A rather meaty DAC from the US outfit, Earmen. Paul Rigby listens to this solidly built unit
A desktop DAC but one that features a relatively small footprint for this class of DAC of just 150 x 30 x 150mm (approx 6” x 2” x 6”), the Earmen Tradutto remains surprisingly heavy when you pick it up. It’s this aluminium weight and the solid, metallic build that hits you immediately when you unpack the thing. Weighing in a 550g (1.21 pounds), the Tradutto features controls and sockets the are clearly arranged and easy to use.
And a minor point but the Tradutoo sits on relatively high feet. Much higher than I’m used to. It’s no big deal sure but even so, it did make my look twice when it sat on my shelf.
ON THE FRONT…
The front of the chassis includes, on the far left, a standby button with remote control sensor above, Bluetooth pairing button, a rather small output window which I would have liked to have seen enlarged but is perfectly usable ‘as is’. To the right of the window are left/right source buttons.
Actually, why Earmen needed a left/right source button pairing here, I have no idea. There’s only a few simple sources available so one button cycling the sources would have been enough and probably quicker to operate and may have shaved a few pounds off the final price. Also, the source buttons cycle to the right and then stop, they don’t loop around. So then you have to stop and cycle back to the left again. Sure, it only adds a second or two to the source selecting experience but it still managed to irritate me.
…AND THE REAR
On the far left of the rear is a barrel socket for the external switch-mode power supply, a socket for a Bluetooth aerial, USB B socket for a laptop source, optical, coax, a pair of RCAs and a 4.4mm, Pentaconn-type balanced port. So this is the headlined balanced option which disappoints, to be honest. Pentaconn is fine for headphone connections but, and maybe you will disagree with me here, in terms of DAC outputs it remains rather niche. I couldn’t supply any hardware to test it, I’m afraid. I wanted the much more flexible full-size XLRs as found on the similarly priced Topping D90LE, to be honest and I was disappointed not to find them on the Tradutto.
Inside is an ES9038Q2M DAC providing up to 32bit/768kHz or DSD512. MQA is supported as Bluetooth 5.1 with AAC, SBC, aptX, aptx LL and aptx HD codecs available but no LDAC.
You do receive a dinky, equally solid, equally heavy for the size remote control that features pretty small buttons but again, is perfectly usable.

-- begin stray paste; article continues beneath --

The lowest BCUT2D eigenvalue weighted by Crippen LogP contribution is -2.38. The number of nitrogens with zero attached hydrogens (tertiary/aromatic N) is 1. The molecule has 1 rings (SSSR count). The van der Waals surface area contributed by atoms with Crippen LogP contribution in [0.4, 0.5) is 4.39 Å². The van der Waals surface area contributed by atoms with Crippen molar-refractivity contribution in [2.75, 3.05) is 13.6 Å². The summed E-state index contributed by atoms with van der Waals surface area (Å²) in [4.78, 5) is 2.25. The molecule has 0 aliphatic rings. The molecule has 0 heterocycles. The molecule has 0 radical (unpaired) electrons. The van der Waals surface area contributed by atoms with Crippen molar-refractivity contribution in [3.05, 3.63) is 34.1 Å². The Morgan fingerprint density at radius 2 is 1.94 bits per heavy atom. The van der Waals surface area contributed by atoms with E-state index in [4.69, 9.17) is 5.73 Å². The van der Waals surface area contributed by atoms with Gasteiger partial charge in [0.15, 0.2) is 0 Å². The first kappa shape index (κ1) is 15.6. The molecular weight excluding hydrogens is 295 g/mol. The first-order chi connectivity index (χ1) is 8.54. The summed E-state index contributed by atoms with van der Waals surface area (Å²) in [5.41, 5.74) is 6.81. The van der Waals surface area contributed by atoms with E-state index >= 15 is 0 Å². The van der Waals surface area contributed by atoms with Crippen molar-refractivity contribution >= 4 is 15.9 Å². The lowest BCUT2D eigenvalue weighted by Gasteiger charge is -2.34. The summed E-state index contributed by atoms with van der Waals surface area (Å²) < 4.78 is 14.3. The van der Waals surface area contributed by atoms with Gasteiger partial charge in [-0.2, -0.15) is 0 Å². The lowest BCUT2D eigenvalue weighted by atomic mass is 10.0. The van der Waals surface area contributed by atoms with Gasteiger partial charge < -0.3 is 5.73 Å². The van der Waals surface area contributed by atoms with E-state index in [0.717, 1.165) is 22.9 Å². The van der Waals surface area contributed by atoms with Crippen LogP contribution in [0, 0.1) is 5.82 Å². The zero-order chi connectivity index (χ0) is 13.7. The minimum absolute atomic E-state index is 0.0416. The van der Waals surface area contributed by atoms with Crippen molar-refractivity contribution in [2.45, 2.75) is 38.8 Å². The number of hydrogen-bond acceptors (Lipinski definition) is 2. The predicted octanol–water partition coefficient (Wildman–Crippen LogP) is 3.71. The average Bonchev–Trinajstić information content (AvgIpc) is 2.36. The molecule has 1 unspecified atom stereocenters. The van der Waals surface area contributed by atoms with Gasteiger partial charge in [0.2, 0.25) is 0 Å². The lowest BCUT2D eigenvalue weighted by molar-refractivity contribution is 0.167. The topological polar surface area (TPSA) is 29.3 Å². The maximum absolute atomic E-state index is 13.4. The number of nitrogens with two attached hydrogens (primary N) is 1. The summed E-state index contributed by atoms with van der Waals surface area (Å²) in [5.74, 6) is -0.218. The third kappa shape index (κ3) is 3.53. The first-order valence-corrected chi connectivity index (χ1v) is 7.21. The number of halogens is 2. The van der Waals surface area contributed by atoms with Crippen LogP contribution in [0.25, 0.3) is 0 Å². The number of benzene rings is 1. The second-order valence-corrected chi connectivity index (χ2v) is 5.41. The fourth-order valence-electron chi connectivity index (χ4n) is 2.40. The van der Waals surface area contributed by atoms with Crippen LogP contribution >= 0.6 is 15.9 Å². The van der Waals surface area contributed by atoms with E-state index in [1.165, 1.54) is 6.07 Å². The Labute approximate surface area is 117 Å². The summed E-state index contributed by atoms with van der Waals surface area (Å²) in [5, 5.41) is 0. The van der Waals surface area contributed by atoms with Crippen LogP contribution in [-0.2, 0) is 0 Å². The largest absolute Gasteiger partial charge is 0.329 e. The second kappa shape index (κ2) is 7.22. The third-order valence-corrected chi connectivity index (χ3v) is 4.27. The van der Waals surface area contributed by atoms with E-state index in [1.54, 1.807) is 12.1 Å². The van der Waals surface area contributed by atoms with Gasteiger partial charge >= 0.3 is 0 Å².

So how does this thing sound then?
I began by hooking the DAC up to my Audiolab 6000CDT and playing some early 70s krautrock, Nektar’s Remember the Future.
First impressions for this one? Conflicting. There’s a lot going on here so I didn’t get one or two first impressions. More like half a dozen all in one package.
Firstly, I found the DAC to be slightly harder to drive than my old Chord Qute HD, for example. A DAC, incidentally, that still performs remarkably well for its age. I needed to pump up the gain for the Tradutto by several clicks to reach the same volume.
Once that was sorted, I addressed the sonics one level at a time. Let’s start from the bottom up, shall we?
The bass feels…cuddly. There’s a 70s-era glow around the lower frequencies that sounds comforting, weighty and rather massy. Bass doesn’t provide punch from the DAC but it does provide impact via a massy heft. There’s a real thump from bass on this DAC. Although I wouldn’t say that precision is its main forte. Bass could be a little soft and lacking in detail. So what I tended to get from bass was emotion, rather than pure information. I felt like I was listening to a live concert in 1970 through speakers of the time. Full of feeling, full of passion but lacking perhaps in actual detail and focus.
The overall soundstage was also surprisingly narrow. There wasn’t a great deal of space for the music to work within. Again, this gave the sound a vintage, sepia tint. For this 70s-era album from Nektar, it fit the arrangement very well indeed but, in broader audiophile terms, there was a a slight claustrophobic feeling to the midrange.
In practical terms, this proved to be a problem during crescendos for both vocals and guitar. Dynamic reach didn’t extend as far as I wanted it to. It didn’t extend as far as the music itself wanted it to which meant that the upper mids kept hitting its head against the low-level soundstage and when it did that the mids, on occasion, sounded a little peaky and distorted, I could sense a slight ringing, in fact.